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Old December 10th, 2012, 05:05 PM   #1 (permalink)
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Cap and ball stuff, Sigh! here we go again.

No, not baseball equipment...black powder guns.

I found this (actually one just like it, not my photo) at a local shop the other day for $149, apparently unfired...a Pietta 1858 Remington .44 reproduction...and bought it.



I owned a bunch of these things some years ago, and had accumulated all the accessory crap to shoot them, then got out of it and sold them or traded them off.

Now I need to go out and RE-buy all the junk it takes to shoot them all over again...flask, measure, cleaning goops, propellant, balls, percussion caps, felt wads, and so on......and on.

Sigh!



Next week I think I'll head on over to Cabela's and snag a Pietta 'Colt' .44 Army percussion revolver to go along with this one, they're on sale for $169. At least they will share all the same loading stuff.

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Old December 10th, 2012, 05:20 PM   #2 (permalink)
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Handsome piece.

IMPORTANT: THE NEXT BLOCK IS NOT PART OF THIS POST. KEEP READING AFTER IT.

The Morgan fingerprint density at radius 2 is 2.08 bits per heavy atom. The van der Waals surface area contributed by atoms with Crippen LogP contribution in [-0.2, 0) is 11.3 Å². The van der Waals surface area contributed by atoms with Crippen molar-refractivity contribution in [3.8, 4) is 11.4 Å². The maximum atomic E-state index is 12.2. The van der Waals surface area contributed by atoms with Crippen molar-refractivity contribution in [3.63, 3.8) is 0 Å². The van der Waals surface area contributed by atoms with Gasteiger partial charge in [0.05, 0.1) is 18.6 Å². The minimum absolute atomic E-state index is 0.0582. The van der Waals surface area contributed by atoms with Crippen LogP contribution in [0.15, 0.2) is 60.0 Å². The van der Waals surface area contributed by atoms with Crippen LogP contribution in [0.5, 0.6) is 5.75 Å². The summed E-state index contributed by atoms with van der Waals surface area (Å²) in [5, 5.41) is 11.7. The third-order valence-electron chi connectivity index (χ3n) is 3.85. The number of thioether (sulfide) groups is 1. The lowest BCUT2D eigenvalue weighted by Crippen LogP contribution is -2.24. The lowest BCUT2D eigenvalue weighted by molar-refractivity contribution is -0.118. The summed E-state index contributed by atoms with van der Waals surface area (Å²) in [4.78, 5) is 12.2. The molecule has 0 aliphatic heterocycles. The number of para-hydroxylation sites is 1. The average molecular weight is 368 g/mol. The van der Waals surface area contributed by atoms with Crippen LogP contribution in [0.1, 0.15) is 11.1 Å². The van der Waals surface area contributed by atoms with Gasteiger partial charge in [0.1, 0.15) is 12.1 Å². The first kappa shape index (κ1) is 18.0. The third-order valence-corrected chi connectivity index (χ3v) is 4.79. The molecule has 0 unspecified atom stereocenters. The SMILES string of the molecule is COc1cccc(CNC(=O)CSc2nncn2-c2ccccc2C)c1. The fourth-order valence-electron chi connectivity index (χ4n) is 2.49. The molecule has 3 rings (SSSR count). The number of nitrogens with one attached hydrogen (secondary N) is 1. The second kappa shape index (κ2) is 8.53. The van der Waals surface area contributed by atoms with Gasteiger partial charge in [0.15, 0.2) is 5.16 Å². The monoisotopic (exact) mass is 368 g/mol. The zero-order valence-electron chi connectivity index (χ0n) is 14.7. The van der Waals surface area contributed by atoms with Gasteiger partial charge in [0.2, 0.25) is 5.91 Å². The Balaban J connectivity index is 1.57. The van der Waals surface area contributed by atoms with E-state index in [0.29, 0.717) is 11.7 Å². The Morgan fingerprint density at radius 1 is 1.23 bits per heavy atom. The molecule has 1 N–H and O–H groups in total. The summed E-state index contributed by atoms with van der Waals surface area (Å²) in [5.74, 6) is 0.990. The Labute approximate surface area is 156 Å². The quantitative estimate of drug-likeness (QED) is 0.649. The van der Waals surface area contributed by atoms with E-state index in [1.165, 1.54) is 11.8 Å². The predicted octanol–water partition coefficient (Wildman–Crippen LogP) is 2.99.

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Old December 10th, 2012, 05:20 PM   #3 (permalink)
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i learned from the pawn stars...most of these replica guns are made in italy...always wanted one...but would like a peace maker type more
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Old December 10th, 2012, 05:21 PM   #4 (permalink)
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I had a replica of a Colt 1861 Army cap & ball pistol some years ago. It was fun to shoot, but after a couple of chain fires, I decided it wasn't for me. I never could get the trick of properly sealing the cylinders to prevent more than one going off at the same time.
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Old December 10th, 2012, 05:23 PM   #5 (permalink)
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I love those. One of my favorite sidearms. I think it is a beautiful design and love the feel and balance.
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Old December 10th, 2012, 05:33 PM   #6 (permalink)
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I love those. One of my favorite sidearms. I think it is a beautiful design and love the feel and balance.
and not to mention feeling like clint eastwood if i had one!
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Old December 10th, 2012, 05:33 PM   #7 (permalink)
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I love those. One of my favorite sidearms. I think it is a beautiful design and love the feel and balance.